What wasn't rare was the overall quality of the image. Yes, really poor analog stations looked two-dimensional and sometimes noisy (though as noted earlier the set's noise reduction helps with this). But good analog stations looked fine, digital standard definition stations often looked very good, and the best high-definition came very close to that "looking out the window" ideal.

The best standard definition DVDs, as they often do on a relatively small screen, challenged high-definition sources in image quality. My favorite test DVD, Charlotte Gray, looked superb. The JVC ran neck and neck with some of the best video projectors I've had in-house with respect to color (slightly glowing greens but no worse than most digital displays), detail, and lack of artifacts and video noise.

Only in its blacks and shadow detail does the JVC come up a bit short. Although the best LCD displays—and this JVC certainly belongs in that category—continue to improve, LCD has more ground to make up than other current digital display technologies before it can challenge the venerable CRT in these characteristics. Nevertheless, I was only rarely distracted by the gray fog that often pops up in dark scenes on digital displays, and LCDs in particular. The opening scenes in Master and Commander: The Far Side of the World showed more than a trace of this, but I could still follow the action. As LCDs go, I would rate the JVC's performance on dark scenes as above average, but this is still the set's most noteworthy limitation.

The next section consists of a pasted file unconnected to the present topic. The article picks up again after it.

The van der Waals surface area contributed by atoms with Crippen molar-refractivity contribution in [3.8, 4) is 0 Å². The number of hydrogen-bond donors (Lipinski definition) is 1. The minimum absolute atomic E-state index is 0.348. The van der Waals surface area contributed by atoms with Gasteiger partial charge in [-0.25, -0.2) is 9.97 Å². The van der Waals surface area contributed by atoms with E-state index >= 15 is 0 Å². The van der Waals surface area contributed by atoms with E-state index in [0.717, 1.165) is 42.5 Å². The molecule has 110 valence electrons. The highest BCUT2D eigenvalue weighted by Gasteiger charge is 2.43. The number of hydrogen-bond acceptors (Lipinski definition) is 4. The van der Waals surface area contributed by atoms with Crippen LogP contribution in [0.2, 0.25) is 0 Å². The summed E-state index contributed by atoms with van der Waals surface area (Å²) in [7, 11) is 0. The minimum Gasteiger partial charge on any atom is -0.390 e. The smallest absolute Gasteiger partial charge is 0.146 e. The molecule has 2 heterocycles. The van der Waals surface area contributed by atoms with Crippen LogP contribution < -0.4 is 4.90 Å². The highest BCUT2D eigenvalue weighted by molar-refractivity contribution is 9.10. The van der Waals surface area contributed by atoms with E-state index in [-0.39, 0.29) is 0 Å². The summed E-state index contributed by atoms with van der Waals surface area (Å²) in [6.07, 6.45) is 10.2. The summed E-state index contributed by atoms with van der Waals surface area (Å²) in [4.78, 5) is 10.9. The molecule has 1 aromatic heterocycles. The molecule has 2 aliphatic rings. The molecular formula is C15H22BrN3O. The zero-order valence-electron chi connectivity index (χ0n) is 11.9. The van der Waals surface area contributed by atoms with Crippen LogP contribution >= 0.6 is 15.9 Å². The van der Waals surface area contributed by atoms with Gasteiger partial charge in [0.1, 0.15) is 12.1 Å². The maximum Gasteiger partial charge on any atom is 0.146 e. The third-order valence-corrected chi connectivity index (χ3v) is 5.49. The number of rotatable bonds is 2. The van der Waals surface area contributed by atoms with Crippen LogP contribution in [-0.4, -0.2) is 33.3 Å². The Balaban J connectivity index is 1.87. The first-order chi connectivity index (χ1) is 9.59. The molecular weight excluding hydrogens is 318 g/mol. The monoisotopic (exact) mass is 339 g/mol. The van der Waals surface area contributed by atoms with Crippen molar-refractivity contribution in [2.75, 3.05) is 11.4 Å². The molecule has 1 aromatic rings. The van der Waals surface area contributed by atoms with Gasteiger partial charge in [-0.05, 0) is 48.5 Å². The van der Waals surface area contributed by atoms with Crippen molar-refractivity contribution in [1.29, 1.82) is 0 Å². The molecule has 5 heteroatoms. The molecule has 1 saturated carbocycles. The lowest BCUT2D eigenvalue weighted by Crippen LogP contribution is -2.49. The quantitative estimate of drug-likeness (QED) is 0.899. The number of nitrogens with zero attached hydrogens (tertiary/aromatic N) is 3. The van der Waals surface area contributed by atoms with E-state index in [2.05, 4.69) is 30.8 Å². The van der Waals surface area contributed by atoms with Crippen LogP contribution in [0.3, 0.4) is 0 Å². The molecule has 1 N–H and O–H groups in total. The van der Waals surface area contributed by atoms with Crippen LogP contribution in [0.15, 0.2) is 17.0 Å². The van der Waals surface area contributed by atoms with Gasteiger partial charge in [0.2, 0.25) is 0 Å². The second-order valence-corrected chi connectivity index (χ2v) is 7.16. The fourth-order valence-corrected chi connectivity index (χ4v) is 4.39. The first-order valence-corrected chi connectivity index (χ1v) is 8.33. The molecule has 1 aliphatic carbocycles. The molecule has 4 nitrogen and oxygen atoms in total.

Beyond that, however, I had few complaints. And when I moved on to HD DVD, things turned even shinier. Those who argue that you can't see the superiority of high-definition on a relatively small screen are simply wrong. True, on a relatively small screen you can't see tiny details from a normal viewing distance. But when the entire image is in crisp focus (in contrast to DVD where details at medium and long range are fuzzy), you can sense you are watching that something out of the ordinary. Even at my 10' viewing distance, the best HD DVDs really took off on the JVC.